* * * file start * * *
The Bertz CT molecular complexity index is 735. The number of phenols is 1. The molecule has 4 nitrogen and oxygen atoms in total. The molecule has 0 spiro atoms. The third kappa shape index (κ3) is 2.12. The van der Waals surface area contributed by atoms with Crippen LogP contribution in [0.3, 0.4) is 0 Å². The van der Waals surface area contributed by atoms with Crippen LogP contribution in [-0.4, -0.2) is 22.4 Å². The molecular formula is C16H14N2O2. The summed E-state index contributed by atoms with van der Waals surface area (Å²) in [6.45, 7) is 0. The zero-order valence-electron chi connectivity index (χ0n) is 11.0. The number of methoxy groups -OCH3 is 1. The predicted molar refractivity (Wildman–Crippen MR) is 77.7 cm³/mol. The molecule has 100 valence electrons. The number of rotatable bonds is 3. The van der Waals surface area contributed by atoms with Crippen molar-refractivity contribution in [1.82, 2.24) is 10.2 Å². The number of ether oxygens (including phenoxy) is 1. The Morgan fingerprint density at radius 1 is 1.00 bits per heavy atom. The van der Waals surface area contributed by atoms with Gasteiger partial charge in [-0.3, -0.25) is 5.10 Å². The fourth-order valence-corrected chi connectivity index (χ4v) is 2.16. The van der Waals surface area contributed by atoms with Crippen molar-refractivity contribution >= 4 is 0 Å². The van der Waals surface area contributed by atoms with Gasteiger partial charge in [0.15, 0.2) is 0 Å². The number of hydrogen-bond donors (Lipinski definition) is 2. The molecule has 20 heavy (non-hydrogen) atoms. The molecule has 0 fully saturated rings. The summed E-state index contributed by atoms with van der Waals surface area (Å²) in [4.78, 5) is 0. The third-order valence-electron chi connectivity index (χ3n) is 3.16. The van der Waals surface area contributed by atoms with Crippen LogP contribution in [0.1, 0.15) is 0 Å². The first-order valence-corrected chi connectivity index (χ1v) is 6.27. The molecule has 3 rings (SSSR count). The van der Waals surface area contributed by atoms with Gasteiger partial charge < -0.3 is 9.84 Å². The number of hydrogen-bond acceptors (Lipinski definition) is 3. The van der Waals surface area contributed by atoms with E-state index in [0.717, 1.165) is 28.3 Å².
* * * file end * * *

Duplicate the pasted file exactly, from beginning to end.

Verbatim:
The Bertz CT molecular complexity index is 735. The number of phenols is 1. The molecule has 4 nitrogen and oxygen atoms in total. The molecule has 0 spiro atoms. The third kappa shape index (κ3) is 2.12. The van der Waals surface area contributed by atoms with Crippen LogP contribution in [0.3, 0.4) is 0 Å². The van der Waals surface area contributed by atoms with Crippen LogP contribution in [-0.4, -0.2) is 22.4 Å². The molecular formula is C16H14N2O2. The summed E-state index contributed by atoms with van der Waals surface area (Å²) in [6.45, 7) is 0. The zero-order valence-electron chi connectivity index (χ0n) is 11.0. The number of methoxy groups -OCH3 is 1. The predicted molar refractivity (Wildman–Crippen MR) is 77.7 cm³/mol. The molecule has 100 valence electrons. The number of rotatable bonds is 3. The van der Waals surface area contributed by atoms with Crippen molar-refractivity contribution in [1.82, 2.24) is 10.2 Å². The number of ether oxygens (including phenoxy) is 1. The Morgan fingerprint density at radius 1 is 1.00 bits per heavy atom. The van der Waals surface area contributed by atoms with Gasteiger partial charge in [-0.3, -0.25) is 5.10 Å². The fourth-order valence-corrected chi connectivity index (χ4v) is 2.16. The van der Waals surface area contributed by atoms with Crippen molar-refractivity contribution >= 4 is 0 Å². The van der Waals surface area contributed by atoms with Gasteiger partial charge in [0.15, 0.2) is 0 Å². The number of hydrogen-bond donors (Lipinski definition) is 2. The molecule has 20 heavy (non-hydrogen) atoms. The molecule has 0 fully saturated rings. The summed E-state index contributed by atoms with van der Waals surface area (Å²) in [4.78, 5) is 0. The third-order valence-electron chi connectivity index (χ3n) is 3.16. The van der Waals surface area contributed by atoms with Crippen LogP contribution in [0.1, 0.15) is 0 Å². The first-order valence-corrected chi connectivity index (χ1v) is 6.27. The molecule has 3 rings (SSSR count). The van der Waals surface area contributed by atoms with Gasteiger partial charge < -0.3 is 9.84 Å². The number of hydrogen-bond acceptors (Lipinski definition) is 3. The van der Waals surface area contributed by atoms with E-state index in [0.717, 1.165) is 28.3 Å².